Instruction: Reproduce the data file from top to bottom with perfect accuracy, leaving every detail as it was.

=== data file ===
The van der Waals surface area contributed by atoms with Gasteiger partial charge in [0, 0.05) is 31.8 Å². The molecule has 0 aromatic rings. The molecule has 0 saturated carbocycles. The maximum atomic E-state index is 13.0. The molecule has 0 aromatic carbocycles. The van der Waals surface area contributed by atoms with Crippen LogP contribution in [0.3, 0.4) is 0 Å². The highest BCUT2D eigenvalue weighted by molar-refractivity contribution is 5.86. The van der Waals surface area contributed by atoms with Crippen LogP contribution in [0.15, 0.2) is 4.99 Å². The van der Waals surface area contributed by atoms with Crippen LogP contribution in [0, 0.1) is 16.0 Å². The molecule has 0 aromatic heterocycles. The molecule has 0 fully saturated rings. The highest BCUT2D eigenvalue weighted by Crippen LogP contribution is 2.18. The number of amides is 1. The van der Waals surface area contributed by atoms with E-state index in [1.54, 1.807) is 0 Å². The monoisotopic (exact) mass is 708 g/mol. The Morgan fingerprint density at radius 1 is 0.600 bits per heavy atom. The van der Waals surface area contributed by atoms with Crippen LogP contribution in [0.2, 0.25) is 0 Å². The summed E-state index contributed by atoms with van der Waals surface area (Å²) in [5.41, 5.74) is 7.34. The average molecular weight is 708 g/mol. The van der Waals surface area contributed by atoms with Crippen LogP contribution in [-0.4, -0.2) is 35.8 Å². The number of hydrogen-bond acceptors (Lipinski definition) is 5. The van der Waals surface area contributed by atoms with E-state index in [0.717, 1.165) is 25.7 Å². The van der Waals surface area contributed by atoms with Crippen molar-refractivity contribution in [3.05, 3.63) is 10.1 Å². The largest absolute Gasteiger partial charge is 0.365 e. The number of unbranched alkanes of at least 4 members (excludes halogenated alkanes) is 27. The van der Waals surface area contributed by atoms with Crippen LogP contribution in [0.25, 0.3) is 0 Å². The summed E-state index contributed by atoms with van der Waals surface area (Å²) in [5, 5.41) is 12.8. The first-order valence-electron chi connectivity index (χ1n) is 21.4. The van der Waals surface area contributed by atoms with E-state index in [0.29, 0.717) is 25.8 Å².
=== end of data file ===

The van der Waals surface area contributed by atoms with Gasteiger partial charge in [0, 0.05) is 31.8 Å². The molecule has 0 aromatic rings. The molecule has 0 saturated carbocycles. The maximum atomic E-state index is 13.0. The molecule has 0 aromatic carbocycles. The van der Waals surface area contributed by atoms with Crippen LogP contribution in [0.3, 0.4) is 0 Å². The highest BCUT2D eigenvalue weighted by molar-refractivity contribution is 5.86. The van der Waals surface area contributed by atoms with Crippen LogP contribution in [0.15, 0.2) is 4.99 Å². The van der Waals surface area contributed by atoms with Crippen LogP contribution in [0, 0.1) is 16.0 Å². The molecule has 0 aromatic heterocycles. The molecule has 0 fully saturated rings. The highest BCUT2D eigenvalue weighted by Crippen LogP contribution is 2.18. The number of amides is 1. The van der Waals surface area contributed by atoms with E-state index in [1.54, 1.807) is 0 Å². The monoisotopic (exact) mass is 708 g/mol. The Morgan fingerprint density at radius 1 is 0.600 bits per heavy atom. The van der Waals surface area contributed by atoms with Crippen LogP contribution in [0.2, 0.25) is 0 Å². The summed E-state index contributed by atoms with van der Waals surface area (Å²) in [5.41, 5.74) is 7.34. The average molecular weight is 708 g/mol. The van der Waals surface area contributed by atoms with Crippen LogP contribution in [-0.4, -0.2) is 35.8 Å². The number of hydrogen-bond acceptors (Lipinski definition) is 5. The van der Waals surface area contributed by atoms with E-state index in [0.717, 1.165) is 25.7 Å². The van der Waals surface area contributed by atoms with Crippen molar-refractivity contribution in [3.05, 3.63) is 10.1 Å². The largest absolute Gasteiger partial charge is 0.365 e. The number of unbranched alkanes of at least 4 members (excludes halogenated alkanes) is 27. The van der Waals surface area contributed by atoms with Crippen LogP contribution in [0.25, 0.3) is 0 Å². The summed E-state index contributed by atoms with van der Waals surface area (Å²) in [5, 5.41) is 12.8. The first-order valence-electron chi connectivity index (χ1n) is 21.4. The van der Waals surface area contributed by atoms with E-state index in [0.29, 0.717) is 25.8 Å².